GlaxoSmithKline approved to sell bird flu vaccine in Europe
British drugmaker GlaxoSmithKline says it has received regulatory approval to sell its H5N1 bird flu vaccine to European countries.
The pre-pandemic H5N1 vaccine, to be sold under the name Prepandrix, will be marketed to countries seeking to stockpile the vaccine in the event of a human bird flu pandemic.
"This vaccine marks a significant step in the world's ability to cope with an influenza pandemic," GSK chief Jean-Pierre Garnier said in a release Monday.
The H5N1 strain of bird flu mainly affects birds, although the World Health Organization has reported 382 human cases of H5N1 infection from 14 countries resulting in 241 deaths, according to GSK's release. Scientists are watching for signs it has mutated into a form that transmits easily between humans, which could lead to a global pandemic.
Governments in Switzerland and Finland have both signed contracts for vaccine to stockpile, while the Untied States has said it plans to hoard enough of the drug to protect 20 million people. Canada has chosen not to stockpile immunizations, although its current contract with GSK gives it first access to any vaccine manufactured at the company's facility in Ste-Foy, Que., if a pandemic strikes.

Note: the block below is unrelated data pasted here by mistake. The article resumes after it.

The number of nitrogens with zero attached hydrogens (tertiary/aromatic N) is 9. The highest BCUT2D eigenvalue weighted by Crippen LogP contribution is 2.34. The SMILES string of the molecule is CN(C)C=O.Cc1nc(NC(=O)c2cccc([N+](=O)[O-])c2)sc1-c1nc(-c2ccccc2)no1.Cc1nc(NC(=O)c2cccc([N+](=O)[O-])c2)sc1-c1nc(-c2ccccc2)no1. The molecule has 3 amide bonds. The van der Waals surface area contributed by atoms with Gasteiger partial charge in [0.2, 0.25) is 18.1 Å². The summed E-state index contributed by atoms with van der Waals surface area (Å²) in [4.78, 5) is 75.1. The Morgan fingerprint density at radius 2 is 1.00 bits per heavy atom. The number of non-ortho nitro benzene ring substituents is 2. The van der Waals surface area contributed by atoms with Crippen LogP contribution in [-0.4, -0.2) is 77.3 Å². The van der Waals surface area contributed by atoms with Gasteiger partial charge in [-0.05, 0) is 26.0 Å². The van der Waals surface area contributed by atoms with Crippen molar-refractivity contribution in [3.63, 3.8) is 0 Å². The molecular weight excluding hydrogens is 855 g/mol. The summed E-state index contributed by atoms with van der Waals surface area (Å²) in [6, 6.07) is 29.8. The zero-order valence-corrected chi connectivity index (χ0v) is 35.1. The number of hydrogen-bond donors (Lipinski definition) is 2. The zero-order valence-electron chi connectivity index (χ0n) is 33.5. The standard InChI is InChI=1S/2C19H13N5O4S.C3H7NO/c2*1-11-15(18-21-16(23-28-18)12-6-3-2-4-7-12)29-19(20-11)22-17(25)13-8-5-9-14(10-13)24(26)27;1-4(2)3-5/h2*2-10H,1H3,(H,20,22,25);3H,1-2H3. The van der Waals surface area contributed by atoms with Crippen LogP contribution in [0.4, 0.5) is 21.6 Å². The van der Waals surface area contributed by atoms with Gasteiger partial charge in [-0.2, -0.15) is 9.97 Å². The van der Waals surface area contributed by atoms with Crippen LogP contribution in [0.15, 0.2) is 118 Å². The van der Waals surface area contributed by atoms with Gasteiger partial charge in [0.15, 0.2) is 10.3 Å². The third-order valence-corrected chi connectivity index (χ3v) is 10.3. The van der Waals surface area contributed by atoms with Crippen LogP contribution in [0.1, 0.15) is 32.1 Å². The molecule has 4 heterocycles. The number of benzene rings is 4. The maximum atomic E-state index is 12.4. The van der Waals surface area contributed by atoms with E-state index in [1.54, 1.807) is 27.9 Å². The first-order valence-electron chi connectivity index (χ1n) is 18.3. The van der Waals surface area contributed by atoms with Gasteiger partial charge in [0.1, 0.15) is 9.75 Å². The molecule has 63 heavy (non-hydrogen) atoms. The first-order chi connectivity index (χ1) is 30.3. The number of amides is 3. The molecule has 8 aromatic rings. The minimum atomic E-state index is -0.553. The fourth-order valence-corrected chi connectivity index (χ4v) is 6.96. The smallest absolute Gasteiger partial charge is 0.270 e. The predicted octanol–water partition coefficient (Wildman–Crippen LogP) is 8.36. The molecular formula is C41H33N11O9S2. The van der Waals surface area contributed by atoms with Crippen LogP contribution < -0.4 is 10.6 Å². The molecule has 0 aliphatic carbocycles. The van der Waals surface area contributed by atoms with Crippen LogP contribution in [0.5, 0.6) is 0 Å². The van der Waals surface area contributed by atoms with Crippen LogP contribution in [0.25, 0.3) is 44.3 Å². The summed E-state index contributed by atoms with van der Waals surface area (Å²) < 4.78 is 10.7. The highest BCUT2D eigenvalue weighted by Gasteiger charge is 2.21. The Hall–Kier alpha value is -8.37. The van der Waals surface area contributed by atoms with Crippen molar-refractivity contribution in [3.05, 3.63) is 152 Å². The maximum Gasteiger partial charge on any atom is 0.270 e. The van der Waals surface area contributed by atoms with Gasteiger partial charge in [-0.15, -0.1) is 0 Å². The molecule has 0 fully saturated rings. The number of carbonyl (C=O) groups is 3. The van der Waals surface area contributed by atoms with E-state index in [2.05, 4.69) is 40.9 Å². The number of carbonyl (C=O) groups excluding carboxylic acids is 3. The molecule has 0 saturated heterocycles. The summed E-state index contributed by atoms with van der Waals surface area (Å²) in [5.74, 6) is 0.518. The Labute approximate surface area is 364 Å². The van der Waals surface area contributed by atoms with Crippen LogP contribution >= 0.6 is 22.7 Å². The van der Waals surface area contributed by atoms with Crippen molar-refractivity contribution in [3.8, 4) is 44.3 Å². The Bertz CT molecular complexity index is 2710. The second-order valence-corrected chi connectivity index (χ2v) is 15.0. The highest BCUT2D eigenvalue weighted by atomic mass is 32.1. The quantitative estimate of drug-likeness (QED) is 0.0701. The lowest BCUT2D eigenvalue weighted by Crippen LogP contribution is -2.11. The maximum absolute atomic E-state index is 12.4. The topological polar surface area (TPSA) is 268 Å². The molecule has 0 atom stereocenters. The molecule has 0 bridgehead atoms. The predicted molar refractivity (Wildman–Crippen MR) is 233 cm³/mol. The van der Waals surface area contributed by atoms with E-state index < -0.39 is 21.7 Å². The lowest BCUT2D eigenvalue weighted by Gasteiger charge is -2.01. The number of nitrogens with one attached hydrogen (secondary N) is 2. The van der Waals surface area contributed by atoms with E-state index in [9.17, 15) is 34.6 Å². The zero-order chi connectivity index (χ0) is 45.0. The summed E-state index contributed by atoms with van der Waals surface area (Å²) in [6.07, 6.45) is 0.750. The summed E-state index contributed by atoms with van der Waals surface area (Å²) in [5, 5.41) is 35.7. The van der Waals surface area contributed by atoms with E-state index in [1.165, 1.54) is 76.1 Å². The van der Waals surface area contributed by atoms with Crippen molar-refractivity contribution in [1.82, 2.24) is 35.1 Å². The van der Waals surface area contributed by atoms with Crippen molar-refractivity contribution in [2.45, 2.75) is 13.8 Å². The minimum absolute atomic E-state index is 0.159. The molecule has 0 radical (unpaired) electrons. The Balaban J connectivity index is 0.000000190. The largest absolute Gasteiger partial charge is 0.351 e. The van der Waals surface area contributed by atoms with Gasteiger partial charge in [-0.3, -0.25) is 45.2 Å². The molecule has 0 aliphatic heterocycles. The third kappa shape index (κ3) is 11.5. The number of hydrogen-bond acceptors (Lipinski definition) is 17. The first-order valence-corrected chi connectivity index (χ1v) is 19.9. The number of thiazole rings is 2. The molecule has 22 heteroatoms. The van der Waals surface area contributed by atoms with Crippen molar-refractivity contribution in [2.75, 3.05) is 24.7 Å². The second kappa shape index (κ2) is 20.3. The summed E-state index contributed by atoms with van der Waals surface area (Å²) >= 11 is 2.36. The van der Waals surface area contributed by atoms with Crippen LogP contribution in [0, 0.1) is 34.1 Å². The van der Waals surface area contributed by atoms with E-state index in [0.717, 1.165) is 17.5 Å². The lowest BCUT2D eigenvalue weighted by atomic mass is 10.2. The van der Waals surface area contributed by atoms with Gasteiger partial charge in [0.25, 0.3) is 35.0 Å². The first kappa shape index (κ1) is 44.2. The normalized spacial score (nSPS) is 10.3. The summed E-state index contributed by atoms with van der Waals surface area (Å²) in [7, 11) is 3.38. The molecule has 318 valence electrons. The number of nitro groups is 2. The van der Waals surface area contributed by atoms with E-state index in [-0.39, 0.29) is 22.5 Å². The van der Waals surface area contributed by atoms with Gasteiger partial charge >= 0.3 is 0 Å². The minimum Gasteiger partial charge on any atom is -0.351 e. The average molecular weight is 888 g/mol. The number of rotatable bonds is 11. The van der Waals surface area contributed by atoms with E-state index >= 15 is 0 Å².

Pre-pandemic vaccines are based on existing strains of a virus and manufactured before a pandemic lands, as compared with vaccines produced as soon as or after a pandemic is declared.
GlaxoSmithKline has previously said its vaccine would offer "a degree of protection" in the four to six months between the time a vaccine tailored to the actual pandemic strain is identified and the time production begins.
The product's shelf life is about three to five years.
The vaccine will be produced in Dresden, Germany, although the company said it intends to manufacture the pre-pandemic vaccine at its plant in Ste-Foy, which would require additional regulatory approval.
Vaccine manufactured in Quebec would be marketed in "Canada, the U.S. and other markets," said Stephen Gardner, director of the company's global vaccine policy. He didn't indicate how much the vaccine will sell for, citing government confidentiality agreements.
"We're not seeking to make a major profit from this because we realize here that governments actually in many cases want to purchase large quantities," he said. "So it needs to be affordable."
GSK is the first company to obtain a European licence for a pre-pandemic vaccine. The United States Food and Drug Administration licensed another H5N1 vaccine, made by Sanofi Pasteur, last year, although sales have been limited to the U.S.
With files from the Canadian Press